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But we thought black was fashionable…

“We like her a lot. She’s pretty, funny, and smart. Really funny. But we’re not sure we’re going to let her in,” L. said.

“Why not?” the three of us asked.

L. put down her fork. “Well, she wears black all the time.”

“I wear black,” said JT.

“Yeah, but everything she owns is black. Everything. Really. Don’t you think that’s kind of weird? She wears black fingernail polish like all the time.”

“But you like her, don’t you?” one of us asked.

“Oh, she’s great. But do we really want her to represent us? Can she really fit in?” L. picked her fork back up. “It’s a hard decision.”

L. was talking about her sorority and rush. J., JT, and I weren’t in a sorority and didn’t want to be, but even as we rolled our eyes when L. pledged her sorority, we’d stayed friends. We just didn’t visit her in her sorority stairwell. Until the girl in black.

We dressed up all in black one night and traipsed down to her stairwell. We put on our most sullen faces and knocked on her door. The sorority girl who opened the door stared at us a second before she spoke. “Yes?”

“We’re here to see L. We’re her friends.”

L. was pleased she happened to be wearing all white.

Someone told me the other day I should be writing fantasy because that’s what is in. Seems to me that by the time us ordinary mortals know what is “in,” it will promptly be out. But how marketable should you try to make a piece of work? You want to sell your novel, don’t you?

The last novel I wrote goes in strange directions and may well be a niche kind of thing. Like the way David Lynch’s Twin Peaks wasn’t for everyone either. But if you’re a publishing nobody, who’s going to let you in far enough to carve out anything? Publishers need to make money after all.

How much do market trends influence what you write? Would you be happy to carve out your little niche? Or will only bestellerdom do the trick for you?

4 thoughts on “But we thought black was fashionable…

  1. With the exception of seasonal things such as the Olympics, elections, sports cycles, and similar tidal events, you’ve have to foresee the market about two years in advance so you might as well stick to what comes instead of trying to force what “they” seem to want. Direct answer to your questions: market trends never influenced what I acquired as an editor or wrote as a writer. In a short while, most fiction will be niche; I am happy to have found mine. Accidental bestsellerdom is the best, where it just happens. I don’t understand it, the late Dee Brown said when his book, Bury My Heart at Wounded Knee, was published and hit the lists. It’s got the same elements as all my other books.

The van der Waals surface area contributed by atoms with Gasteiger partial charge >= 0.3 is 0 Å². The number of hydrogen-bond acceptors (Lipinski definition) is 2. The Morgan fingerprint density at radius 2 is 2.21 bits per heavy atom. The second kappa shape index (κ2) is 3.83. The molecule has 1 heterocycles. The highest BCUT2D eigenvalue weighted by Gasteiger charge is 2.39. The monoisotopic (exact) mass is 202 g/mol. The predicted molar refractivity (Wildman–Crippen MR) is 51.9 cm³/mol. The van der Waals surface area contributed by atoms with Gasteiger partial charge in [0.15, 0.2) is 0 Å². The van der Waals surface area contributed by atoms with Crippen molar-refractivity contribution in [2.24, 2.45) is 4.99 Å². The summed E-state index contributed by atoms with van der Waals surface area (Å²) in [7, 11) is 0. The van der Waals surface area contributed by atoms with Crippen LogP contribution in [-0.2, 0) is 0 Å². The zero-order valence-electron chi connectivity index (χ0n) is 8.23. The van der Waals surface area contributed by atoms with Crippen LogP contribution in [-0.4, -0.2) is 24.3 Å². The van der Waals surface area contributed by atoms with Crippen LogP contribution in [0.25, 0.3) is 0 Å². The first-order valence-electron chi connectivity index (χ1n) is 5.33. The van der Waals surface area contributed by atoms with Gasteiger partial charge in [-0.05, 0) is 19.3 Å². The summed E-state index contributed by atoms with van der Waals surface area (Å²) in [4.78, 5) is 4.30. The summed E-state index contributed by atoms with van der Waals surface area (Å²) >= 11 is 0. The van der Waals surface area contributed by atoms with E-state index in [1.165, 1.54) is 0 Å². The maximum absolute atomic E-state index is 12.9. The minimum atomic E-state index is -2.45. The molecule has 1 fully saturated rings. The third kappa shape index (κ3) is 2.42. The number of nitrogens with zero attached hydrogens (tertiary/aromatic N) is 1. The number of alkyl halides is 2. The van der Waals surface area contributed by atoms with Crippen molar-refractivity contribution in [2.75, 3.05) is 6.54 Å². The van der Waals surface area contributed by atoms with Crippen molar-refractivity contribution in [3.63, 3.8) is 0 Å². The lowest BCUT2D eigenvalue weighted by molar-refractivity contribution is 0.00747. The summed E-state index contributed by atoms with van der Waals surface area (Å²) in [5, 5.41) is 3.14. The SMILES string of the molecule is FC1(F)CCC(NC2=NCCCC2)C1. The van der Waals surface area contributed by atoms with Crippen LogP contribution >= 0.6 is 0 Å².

In a real sense, the writer makes the market. Alice Seybold made it all right to break the convention that narrators were supposed to be alive. Nabokov made it all right to write about a man who craved much much younger girls. Before Melville and after, no one bothered much with whales.

  2. I think it’s too hard to predict what’s going to be in by the time I try to sell my book to agents. So I’ve got to just write for me. And try to make it the best it can be. However, I do think about an audience and if others will like what I write about.

  3. Maybe if I wrote short-short stories it’d be worthwhile to let myself be influenced by market trends. But sheesh, if it takes a year to write a book — given that market trends get turned on almost instantaneously (and arbitrarily) — trying to follow the pack makes no sense. (Jessica Faust of the BookEnds lit agency had an interesting blog post on this subject yesterday, from the POV of an agent.)

    This is one of the practical reasons why I’ve had second thoughts about writing anything “genre” (vs. generic mainstream/commercial/what-have-you). They seem to be breeding grounds for trends.

    Your mentioning Twin Peaks here nearly makes my day. We loved that series. Other DVDs we own (except The Sopranos) could almost certainly be junked, but TP is an essential media memory in our household. Just the theme song can send us into orbit. (Which I suppose means that I should do a blog post on the series sometime. [runs off to create draft post]

    You didn’t say, but I hope L. appreciated the joke. 🙂

  4. You say that fantasy is a trend? Or is it YA fantasy like Harry Potter? Or dark romantic fantasy? I’ve been reading fantasy for 25 years, and have a hard time imagining that it’s anything but geeky and looked down upon by the mainstream. Of course, isn’t it just my luck that fantasy is IN and I’m writing Science Fiction.

    Oh well.

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